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Getting Around

Thailand is a very easy country to get around in. Buses and trains run everywhere, and are usually on-time. Prices are cheap and the level of service is usually quite high. Chicken buses are a rarity, except in the most remote parts of the country, and the traveler on buses and trains will almost certainly enjoy his own seat with enough room to move his legs around. It feels luxurious after coming out of the mountains of Laos or the muddy roads of Cambodia.

The Thai rail system is old, but very functional. Most of the routes run in the north of the country, and a sleeper train is the best way to go to avoid a night in a hotel. The bunks are usually large enough for a 6 foot tall man to spread out and not have to bend his legs. Be advised not to take the top bunk in the non-aircon section. There is virtually no airflow and the train gets steamy. For day-time travel an un-cushioned seat on the train is definitely the cheapest and most enjoyable way to get around.

There are several classes of buses in the country, from the very comfortable double-decker buses with big seats and plenty of leg room that run between major tourist destinations to older, more rickety second class buses that go into the mountains and remoter regions. In general, a traveler will have no difficulty going anywhere in the country by bus and public transport, except the farthest, most remote regions.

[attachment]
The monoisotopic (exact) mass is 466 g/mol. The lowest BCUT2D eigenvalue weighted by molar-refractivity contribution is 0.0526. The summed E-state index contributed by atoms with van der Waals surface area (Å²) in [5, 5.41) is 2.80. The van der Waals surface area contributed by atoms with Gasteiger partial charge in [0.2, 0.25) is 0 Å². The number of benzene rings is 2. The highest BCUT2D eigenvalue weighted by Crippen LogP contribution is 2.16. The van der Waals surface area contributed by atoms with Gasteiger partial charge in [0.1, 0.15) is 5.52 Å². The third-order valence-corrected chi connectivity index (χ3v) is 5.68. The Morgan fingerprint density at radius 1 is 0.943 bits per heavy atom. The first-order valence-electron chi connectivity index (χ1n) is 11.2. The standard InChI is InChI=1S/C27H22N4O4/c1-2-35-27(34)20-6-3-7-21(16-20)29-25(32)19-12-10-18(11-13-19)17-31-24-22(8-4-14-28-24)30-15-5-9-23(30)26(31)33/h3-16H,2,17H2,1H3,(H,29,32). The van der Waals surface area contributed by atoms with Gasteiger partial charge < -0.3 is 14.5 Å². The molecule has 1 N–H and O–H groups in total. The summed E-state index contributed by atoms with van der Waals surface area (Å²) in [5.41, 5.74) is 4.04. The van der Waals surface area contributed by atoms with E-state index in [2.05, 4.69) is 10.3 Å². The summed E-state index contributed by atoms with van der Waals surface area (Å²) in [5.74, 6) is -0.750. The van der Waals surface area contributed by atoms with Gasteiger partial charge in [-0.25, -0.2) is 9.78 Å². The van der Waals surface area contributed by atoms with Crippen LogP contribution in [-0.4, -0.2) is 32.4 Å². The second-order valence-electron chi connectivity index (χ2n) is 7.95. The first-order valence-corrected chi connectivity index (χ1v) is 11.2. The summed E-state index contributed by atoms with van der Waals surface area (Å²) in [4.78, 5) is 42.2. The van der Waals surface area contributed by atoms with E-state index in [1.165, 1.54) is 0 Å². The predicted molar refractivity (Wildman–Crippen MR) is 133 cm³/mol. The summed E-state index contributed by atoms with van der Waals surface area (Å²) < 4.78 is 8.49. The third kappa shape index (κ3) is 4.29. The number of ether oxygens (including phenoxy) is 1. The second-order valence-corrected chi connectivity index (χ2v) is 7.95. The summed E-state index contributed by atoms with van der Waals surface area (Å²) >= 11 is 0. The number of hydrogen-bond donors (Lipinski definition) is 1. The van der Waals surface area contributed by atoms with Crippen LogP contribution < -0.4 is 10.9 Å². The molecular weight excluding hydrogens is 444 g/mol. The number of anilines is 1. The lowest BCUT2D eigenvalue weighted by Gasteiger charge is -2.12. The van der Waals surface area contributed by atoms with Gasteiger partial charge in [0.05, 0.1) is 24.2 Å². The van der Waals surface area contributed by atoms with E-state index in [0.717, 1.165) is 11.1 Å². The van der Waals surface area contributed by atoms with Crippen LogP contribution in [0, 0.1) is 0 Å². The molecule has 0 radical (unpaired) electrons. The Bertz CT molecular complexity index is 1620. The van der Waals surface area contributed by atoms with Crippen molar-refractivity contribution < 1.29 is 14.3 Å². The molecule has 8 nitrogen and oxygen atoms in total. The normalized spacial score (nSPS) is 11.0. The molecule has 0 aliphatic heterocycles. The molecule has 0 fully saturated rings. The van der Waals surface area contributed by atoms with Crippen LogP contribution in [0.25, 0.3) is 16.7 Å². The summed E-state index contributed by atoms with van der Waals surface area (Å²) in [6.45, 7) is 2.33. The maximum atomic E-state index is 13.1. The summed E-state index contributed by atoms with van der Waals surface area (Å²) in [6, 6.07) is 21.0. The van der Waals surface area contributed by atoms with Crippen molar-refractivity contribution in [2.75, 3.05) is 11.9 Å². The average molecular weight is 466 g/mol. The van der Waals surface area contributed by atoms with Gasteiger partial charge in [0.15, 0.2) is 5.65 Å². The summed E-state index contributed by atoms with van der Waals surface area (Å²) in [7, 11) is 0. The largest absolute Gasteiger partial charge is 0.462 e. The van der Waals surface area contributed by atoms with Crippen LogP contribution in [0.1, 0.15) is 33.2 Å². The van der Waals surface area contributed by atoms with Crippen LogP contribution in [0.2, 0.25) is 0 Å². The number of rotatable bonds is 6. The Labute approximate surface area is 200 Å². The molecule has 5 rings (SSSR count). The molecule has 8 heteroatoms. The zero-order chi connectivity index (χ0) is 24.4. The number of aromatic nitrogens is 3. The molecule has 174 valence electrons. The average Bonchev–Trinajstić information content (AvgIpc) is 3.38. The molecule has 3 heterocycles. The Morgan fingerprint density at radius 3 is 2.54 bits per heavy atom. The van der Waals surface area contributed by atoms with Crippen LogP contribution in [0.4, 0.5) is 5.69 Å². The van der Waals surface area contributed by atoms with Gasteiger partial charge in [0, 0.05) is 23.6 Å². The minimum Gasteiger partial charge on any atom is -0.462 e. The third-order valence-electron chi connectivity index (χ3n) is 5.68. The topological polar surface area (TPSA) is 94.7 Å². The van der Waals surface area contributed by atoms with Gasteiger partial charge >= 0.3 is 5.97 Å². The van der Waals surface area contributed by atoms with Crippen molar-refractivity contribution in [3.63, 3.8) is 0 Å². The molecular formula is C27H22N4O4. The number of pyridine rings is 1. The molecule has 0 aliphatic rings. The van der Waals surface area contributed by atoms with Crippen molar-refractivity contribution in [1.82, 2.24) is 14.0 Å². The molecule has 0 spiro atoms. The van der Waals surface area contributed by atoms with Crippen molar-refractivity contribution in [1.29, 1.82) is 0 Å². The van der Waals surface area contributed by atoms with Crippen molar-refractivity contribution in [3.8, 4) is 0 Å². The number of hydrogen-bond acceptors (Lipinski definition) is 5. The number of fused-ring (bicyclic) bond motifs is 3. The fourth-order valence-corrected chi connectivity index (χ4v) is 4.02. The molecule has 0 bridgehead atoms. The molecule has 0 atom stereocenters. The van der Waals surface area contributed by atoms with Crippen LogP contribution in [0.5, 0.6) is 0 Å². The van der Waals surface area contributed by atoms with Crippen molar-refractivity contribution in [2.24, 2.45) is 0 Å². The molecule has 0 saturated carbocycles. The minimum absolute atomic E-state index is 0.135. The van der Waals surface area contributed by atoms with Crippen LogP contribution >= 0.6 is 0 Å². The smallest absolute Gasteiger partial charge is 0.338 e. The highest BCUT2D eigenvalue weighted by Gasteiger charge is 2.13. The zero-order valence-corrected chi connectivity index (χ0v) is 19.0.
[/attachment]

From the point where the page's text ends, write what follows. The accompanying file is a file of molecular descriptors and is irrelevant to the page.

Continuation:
Renting a motorbike (or buying one) is another possibility. The Thai police are notorious for collecting big bribes, though, and a foreigner on a motorbike is an easy target. In the rural regions there is more need for private transportation and therefore renting a bike makes sense, but having a bike in a major city is often more of a hassle than a comfort.

Hitchhiking is a possibility for the destitute wanderer, but is often complicated and difficult. Thais are not used to hitchhikers, and will insist on taking you to the local bus station. The police will also often harass the weary drifter, and leave you walking for miles along the subtropical highways in the ungodly heat. Frankly, it’s not a pleasant experience and should only be done in desperation.

M.J. Lloyd

James Tramplefoot has been, and will continue to be on the road indefinitely, for years and probably decades.